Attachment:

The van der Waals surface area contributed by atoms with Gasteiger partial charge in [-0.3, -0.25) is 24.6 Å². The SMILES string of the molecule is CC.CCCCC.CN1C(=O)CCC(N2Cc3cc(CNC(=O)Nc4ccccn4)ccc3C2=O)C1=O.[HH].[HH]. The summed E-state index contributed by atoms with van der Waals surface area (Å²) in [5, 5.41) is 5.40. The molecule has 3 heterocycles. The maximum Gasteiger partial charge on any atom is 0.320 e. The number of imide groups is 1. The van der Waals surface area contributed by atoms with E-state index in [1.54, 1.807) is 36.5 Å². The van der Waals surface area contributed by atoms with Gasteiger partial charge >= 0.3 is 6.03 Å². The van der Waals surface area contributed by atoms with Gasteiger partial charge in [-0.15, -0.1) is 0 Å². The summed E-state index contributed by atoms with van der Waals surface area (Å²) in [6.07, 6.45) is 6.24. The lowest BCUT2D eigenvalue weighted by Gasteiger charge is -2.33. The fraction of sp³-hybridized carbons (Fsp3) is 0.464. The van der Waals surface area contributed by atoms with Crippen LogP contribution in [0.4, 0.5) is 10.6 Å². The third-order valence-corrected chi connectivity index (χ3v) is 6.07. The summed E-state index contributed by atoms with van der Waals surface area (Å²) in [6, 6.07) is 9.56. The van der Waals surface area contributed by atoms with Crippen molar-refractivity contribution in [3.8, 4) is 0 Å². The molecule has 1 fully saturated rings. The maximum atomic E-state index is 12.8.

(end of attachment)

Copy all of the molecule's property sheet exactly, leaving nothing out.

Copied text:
The van der Waals surface area contributed by atoms with Gasteiger partial charge in [-0.3, -0.25) is 24.6 Å². The SMILES string of the molecule is CC.CCCCC.CN1C(=O)CCC(N2Cc3cc(CNC(=O)Nc4ccccn4)ccc3C2=O)C1=O.[HH].[HH]. The summed E-state index contributed by atoms with van der Waals surface area (Å²) in [5, 5.41) is 5.40. The molecule has 3 heterocycles. The maximum Gasteiger partial charge on any atom is 0.320 e. The number of imide groups is 1. The van der Waals surface area contributed by atoms with E-state index in [1.54, 1.807) is 36.5 Å². The van der Waals surface area contributed by atoms with Gasteiger partial charge >= 0.3 is 6.03 Å². The van der Waals surface area contributed by atoms with Gasteiger partial charge in [-0.15, -0.1) is 0 Å². The summed E-state index contributed by atoms with van der Waals surface area (Å²) in [6.07, 6.45) is 6.24. The lowest BCUT2D eigenvalue weighted by Gasteiger charge is -2.33. The fraction of sp³-hybridized carbons (Fsp3) is 0.464. The van der Waals surface area contributed by atoms with Crippen LogP contribution in [0.4, 0.5) is 10.6 Å². The third-order valence-corrected chi connectivity index (χ3v) is 6.07. The summed E-state index contributed by atoms with van der Waals surface area (Å²) in [6, 6.07) is 9.56. The van der Waals surface area contributed by atoms with Crippen molar-refractivity contribution in [3.8, 4) is 0 Å². The molecule has 1 fully saturated rings. The maximum atomic E-state index is 12.8.